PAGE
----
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1. We would all have to switch to Microsoft Gas.
2. The U.S. government would be forced to rebuild all of the roads for Microsoft cars; they will drive on the old roads, but they run very slowly.
3. You would be constantly pressured to upgrade your car.
4. People would get excited about the new features of the latest Microsoft cars, forgetting that these same features had been available from other car makers for years!
5. You could have only one person in the car at a time, unless you bought a Car95 or CarNT — but then you would have to buy ten more seats and a new engine.

* Multitasking
o You can crash several programs all at once. No waiting!

* Built-in Networking
o You can crash several PC’s all at once. No need to buy Novell Personal Netware or LANtastic to crash.

* Microsoft Network
o Connect with other Windows users and talk about your crash experiences. Support groups in different cities will be organized.

* PnP
o Plug and Pray (that it works)

* Multimedia
o Experience the immense sight and sound of crashing. Compatible with existing software It will also crash your existing software.

* Increased Productivity
o You will need to *increase* your budget to buy more *products* like RAM and HardDrives. Better yet, get a new computer! That’s productivity.

* User-Friendly
o Picture of clouds

* State of the Art
o Pay for Bill’s next bid for a work of art.

* Macintosh-like
o It took Microsoft eleven years and it’s not even original.

* Online Registration
o Dial into Microsoft and let them snoop around your hard drive. This will guarantee you a place in Microsoft’s files for the rest of your life.

* MS Plus
o More money for Bill’s plus side.

* Optimize
o It will increase the utilization of your hard drive and CPU so much so that you’ll end up upgrading your system.

Once you start playing with software you quickly become awarethat each software package has a revision code attached to it. It is obviousthat this revision code gives the sequence of changes to the product, butin reality there’s substantially more information available through the rev-codethan that. This article provides a guide for interpreting the meaning ofthe revision codes and what they actually signify.

1.0:
Also known as “one point uh-oh”, or “barely out of beta”. We had to releasebecause the lab guys had reached a point of exhaustion and the marketingguys were in a cold sweat of terror. We’re praying that you’ll find it morefunctional than, say, a computer virus and that its operation has someresemblance to that specified in the marketing copy.

1.1:
We fixed all the killer bugs …

1.2:
Uh, we introduced a few new bugs fixing the killer bugs and so we had tofix them, too.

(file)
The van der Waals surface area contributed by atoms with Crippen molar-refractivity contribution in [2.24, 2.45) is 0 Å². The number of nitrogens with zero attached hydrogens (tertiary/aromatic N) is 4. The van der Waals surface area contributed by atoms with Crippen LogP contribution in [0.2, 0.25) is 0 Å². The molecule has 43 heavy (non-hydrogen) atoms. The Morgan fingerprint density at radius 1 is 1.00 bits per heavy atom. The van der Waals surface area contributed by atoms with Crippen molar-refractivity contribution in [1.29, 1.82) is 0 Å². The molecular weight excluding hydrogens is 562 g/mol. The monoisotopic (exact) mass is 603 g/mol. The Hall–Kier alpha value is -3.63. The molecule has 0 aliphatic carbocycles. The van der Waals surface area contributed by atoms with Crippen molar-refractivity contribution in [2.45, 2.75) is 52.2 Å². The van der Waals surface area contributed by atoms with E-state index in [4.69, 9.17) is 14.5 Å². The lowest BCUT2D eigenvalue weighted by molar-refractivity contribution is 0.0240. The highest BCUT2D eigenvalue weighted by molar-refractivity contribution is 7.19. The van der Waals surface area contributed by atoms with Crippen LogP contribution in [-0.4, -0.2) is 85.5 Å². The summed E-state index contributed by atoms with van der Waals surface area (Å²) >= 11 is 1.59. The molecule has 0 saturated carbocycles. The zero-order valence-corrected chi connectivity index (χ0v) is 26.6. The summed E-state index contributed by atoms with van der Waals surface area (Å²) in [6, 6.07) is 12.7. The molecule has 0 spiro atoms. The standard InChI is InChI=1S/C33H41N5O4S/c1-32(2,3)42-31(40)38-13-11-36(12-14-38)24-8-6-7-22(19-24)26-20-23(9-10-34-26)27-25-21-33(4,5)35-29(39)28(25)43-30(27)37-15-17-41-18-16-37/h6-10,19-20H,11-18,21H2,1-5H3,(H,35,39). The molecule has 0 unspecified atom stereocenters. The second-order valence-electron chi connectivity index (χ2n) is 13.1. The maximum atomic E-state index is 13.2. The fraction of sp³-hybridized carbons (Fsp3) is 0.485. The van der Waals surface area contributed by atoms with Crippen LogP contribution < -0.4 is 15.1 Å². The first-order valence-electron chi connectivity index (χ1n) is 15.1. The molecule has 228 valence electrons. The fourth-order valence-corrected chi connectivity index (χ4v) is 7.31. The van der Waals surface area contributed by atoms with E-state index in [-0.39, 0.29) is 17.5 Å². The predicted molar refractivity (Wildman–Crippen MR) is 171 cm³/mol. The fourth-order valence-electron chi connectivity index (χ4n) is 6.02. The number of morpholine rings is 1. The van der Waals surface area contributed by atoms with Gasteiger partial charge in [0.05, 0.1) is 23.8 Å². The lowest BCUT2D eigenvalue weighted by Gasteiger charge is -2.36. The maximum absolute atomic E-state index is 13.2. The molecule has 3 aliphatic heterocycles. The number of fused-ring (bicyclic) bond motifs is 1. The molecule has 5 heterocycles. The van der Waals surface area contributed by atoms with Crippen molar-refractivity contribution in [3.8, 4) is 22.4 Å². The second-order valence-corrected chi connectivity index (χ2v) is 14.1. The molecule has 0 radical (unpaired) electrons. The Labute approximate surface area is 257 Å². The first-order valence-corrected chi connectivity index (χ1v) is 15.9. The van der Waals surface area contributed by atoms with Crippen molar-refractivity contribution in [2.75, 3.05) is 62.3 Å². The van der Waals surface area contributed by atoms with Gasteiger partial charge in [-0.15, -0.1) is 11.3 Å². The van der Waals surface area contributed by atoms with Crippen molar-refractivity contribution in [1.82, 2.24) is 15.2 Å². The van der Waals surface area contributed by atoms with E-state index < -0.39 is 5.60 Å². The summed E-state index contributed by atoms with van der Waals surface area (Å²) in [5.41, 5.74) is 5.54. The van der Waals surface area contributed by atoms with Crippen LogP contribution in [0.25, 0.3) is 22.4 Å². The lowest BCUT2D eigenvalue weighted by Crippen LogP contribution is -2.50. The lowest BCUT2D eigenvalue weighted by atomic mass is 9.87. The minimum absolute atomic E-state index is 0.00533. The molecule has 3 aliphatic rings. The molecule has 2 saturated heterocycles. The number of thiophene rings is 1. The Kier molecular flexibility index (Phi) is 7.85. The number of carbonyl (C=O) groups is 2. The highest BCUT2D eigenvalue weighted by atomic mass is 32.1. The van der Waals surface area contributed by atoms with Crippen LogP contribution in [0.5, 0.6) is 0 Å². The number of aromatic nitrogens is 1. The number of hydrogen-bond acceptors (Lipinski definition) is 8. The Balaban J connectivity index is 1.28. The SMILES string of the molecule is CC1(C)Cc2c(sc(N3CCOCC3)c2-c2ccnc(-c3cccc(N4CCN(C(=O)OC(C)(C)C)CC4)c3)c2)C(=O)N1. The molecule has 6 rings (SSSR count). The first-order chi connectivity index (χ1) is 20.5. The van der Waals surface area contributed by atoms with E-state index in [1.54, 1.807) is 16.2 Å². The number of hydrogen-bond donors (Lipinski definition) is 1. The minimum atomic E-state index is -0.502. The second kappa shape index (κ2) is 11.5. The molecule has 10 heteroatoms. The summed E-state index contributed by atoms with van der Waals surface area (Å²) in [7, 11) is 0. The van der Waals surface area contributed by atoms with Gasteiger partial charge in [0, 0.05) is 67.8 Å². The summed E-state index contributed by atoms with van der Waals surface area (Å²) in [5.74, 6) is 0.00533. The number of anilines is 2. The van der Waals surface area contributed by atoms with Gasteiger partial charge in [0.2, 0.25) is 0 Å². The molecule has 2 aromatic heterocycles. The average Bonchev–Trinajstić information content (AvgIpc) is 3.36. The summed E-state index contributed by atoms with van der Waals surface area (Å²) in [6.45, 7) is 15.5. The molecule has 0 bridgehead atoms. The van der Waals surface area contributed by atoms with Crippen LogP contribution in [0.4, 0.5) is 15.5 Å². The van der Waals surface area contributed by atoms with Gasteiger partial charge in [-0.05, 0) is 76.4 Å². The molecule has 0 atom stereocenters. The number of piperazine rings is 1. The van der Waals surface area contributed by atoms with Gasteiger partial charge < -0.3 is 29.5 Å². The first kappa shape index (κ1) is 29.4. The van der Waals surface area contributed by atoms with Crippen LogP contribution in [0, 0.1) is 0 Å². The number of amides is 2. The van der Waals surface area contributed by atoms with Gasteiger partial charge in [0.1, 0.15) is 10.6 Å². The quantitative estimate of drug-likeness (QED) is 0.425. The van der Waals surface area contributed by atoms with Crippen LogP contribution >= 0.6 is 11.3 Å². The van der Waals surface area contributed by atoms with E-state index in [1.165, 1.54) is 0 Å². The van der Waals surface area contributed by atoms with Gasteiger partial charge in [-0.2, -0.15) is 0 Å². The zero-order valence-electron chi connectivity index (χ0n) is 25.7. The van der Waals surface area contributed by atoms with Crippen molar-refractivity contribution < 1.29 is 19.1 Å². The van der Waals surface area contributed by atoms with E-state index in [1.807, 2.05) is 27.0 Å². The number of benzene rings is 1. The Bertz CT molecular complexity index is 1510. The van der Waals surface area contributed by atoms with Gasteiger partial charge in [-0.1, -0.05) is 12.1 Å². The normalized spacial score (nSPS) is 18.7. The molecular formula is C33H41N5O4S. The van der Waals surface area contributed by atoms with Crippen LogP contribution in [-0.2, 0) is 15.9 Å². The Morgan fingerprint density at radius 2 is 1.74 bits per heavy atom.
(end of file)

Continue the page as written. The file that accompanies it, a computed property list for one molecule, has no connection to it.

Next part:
2.0:
We did the product we really wanted to do to begin with. Mind you, it’s reallynot what the customer needs yet, but we’re working on it.

2.1:
Well, not surprisingly, we broke some things in making major changes so wehad to fix them. But we did a really good job of testing this time, so wedon’t think we introduced any new bugs while we were fixing these bugs.

2.2:
Uh, sorry, one slipped through. One lousy typo error and you won’t believehow much trouble it caused!

2.3:
Some jerk found a deep-seated bug that’s been there since 1.0 and wouldn’tstop nagging until we fixed it!!

3.0:
Hey, we finally think we’ve got it right! Most of the customers are reallyhappy with this.

3.1:
Of course, we did break a few little things.

4.0:
More features. It’s doubled in size now, by the way, and you’ll need to getmore memory and a faster processor …

4.1:
Just one or two bugs this time… Honest!

5.0:
We really need to go on to a new product, but we have an installed base out there to protect. We’re cutting the staffing after this.

6.0:
We had to fix a few things we broke in 5.0. Not very many, but it’s been so long since we looked at this thing we might as well call it a major upgrade. Oh, yeah, we added a few flashy cosmetic features so we could justify the major upgrade number.

6.1:
Since I’m leaving the company and I’m the last guy left in the lab who works on the product, I wanted to make sure that all the changes I’ve made are incorporated before I go. I added some cute demos, too, since I was getting pretty bored back here in my dark little corner (I kept complaining about the lighting but they wouldn’t do anything). They’re talking about obsolescence planning but they’ll try to keep selling it for as long as there’s a buck or two to be made. I’m leaving the bits in as good a shape as I can in case somebody has to tweak them, but it’ll be sheer luck if no one loses them.

A Compaq technician received a call from a man complaining that the system wouldn’t read word processing files from his old (5-1/4″) diskettes. After trouble-shooting for magnets and heat failed to diagnose the problem, it was found that the customer had labeled the diskettes, then rolled them into the typewriter to type the labels.

1. No one but their creator understands their internal logic.
2. Even the smallest mistakes are immediately committed to memory.
3. The native language used to communicate with other computers is incomprehensible to anyone else.
4. The message, “bad command or file name,” is about as informative as, “If you don’t know what is wrong, then I’m not going to tell you.”
5. As soon as you make a commitment to one, you find yourself spending half your paycheck on accessories for it.



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